Wednesday, January 30, 2019

Bill would end subminimum wages in WA for people with disabilities

HB 1706. Sponsored by Representatives Frame, Sells, Macri, Doglio, Gregerson, Riccelli, Callan, Jinkins, Goodman, Valdez, Bergquist, Kloba, Pollet

Last spring, a handful of advocates met to discuss subminimum wages in the state of Washington. That meeting led to a months-long effort to see who else was concerned, and an October 11, 2018, work session in the House Committee on Labor and Workplace Standards. Now there is a bill that would end subminimum wages for people with disabilities in Washington State. The number of organizations in support of this effort has reached 80. Here is information created to explain the effort to state legislators.

SUBMINIMUM WAGES DON’T PAY. As public policy, subminimum wages cost tax payers more and marginalize people with disabilities. The laws allowing them date to the 1930s and led to sheltered workshops where people with disabilities were not only segregated, they were paid pennies on the dollar, often at taxpayer expense. In today’s Washington – where sheltered workshops have been mostly phased out – subminimum wages subject people with disabilities to discrimination in the workplace and undercut their earning potential.

WHICH IS BETTER? 87% SUCCESS, OR 1%? Research and real-world experience both tell us that with the right job match and tailored supports, even people with the most significant support needs can work successfully in competitive, integrated employment at minimum wage or higher. “Competitive and integrated” just means a normal job in a normal workplace, alongside co-workers who do not have disabilities.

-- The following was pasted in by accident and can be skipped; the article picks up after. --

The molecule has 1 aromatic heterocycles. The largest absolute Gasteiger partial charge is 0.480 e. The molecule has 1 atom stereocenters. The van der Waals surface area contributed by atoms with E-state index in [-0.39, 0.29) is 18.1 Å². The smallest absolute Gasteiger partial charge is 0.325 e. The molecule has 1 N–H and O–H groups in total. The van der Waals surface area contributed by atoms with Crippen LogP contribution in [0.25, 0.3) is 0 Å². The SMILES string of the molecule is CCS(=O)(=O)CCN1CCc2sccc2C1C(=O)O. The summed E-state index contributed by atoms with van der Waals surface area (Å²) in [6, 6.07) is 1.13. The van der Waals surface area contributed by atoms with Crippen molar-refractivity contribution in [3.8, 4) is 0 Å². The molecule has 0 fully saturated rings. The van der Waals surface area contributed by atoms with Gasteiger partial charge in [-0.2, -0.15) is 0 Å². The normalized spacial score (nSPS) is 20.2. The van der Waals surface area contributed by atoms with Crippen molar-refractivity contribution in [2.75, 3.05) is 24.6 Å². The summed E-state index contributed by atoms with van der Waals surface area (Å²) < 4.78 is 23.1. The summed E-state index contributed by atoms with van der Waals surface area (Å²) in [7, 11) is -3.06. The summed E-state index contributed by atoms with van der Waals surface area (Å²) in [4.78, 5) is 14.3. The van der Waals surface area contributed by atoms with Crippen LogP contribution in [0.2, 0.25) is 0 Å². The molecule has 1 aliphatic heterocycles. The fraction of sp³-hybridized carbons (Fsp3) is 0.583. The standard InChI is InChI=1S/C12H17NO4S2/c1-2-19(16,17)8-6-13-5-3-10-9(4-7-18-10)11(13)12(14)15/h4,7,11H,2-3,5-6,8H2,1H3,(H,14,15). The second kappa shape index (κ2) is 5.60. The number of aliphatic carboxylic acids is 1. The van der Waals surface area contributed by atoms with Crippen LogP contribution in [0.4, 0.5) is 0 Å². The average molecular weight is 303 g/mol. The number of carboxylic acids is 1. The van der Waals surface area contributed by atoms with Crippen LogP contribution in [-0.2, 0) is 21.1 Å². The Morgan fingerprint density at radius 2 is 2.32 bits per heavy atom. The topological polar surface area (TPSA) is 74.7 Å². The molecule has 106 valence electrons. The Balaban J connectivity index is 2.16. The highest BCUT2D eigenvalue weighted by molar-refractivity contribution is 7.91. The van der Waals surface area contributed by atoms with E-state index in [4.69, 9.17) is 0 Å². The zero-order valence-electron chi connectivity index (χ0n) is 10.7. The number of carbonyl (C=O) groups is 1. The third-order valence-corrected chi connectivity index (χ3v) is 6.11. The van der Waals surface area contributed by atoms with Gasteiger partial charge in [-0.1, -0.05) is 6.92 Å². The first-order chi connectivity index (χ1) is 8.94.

In Washington, we lead the nation with an 87 percent employment rate of people with developmental disabilities who receive employment services. We do this by helping people find the right job and follow up with training specific to that job. In states that rely on subminimum wages to spur employment, as few as 1 percent of people with developmental disabilities who are receiving employment supports are competitively employed in integrated settings.

THE REAL ISSUE? BAD JOB MATCHES. Subminimum wages are set by productivity tests. People with disabilities are paid based on a percentage of what a “normal” person would produce. No other employees are subject to this test; the presence of disabilities is presumed to hinder job performance. The real issue with job performance, though, job suitability. This is true for everyone. If someone is in the wrong job, they aren’t going to thrive. Rather than place people in jobs they aren’t suited to, we should help them find a good match.

TAXPAYERS PAY MORE TO SEGREGATE: Subminimum wages are most often used in sheltered workshops. Studies show these are not environments that people with disabilities seek out or prefer, regardless of the level of disability. And yet, tax payer money is often used to subsidize these settings. Instead of investing in job matches and training for jobs in the community, employment support funds are used to operate sheltered workshops. The same money, when invested in community options, RETURNS MORE to the taxpayers. A study of rehabilitation cases from 2002 to 2007 found that or every $1 invested into supported employment, $1.46 was returned to taxpayers.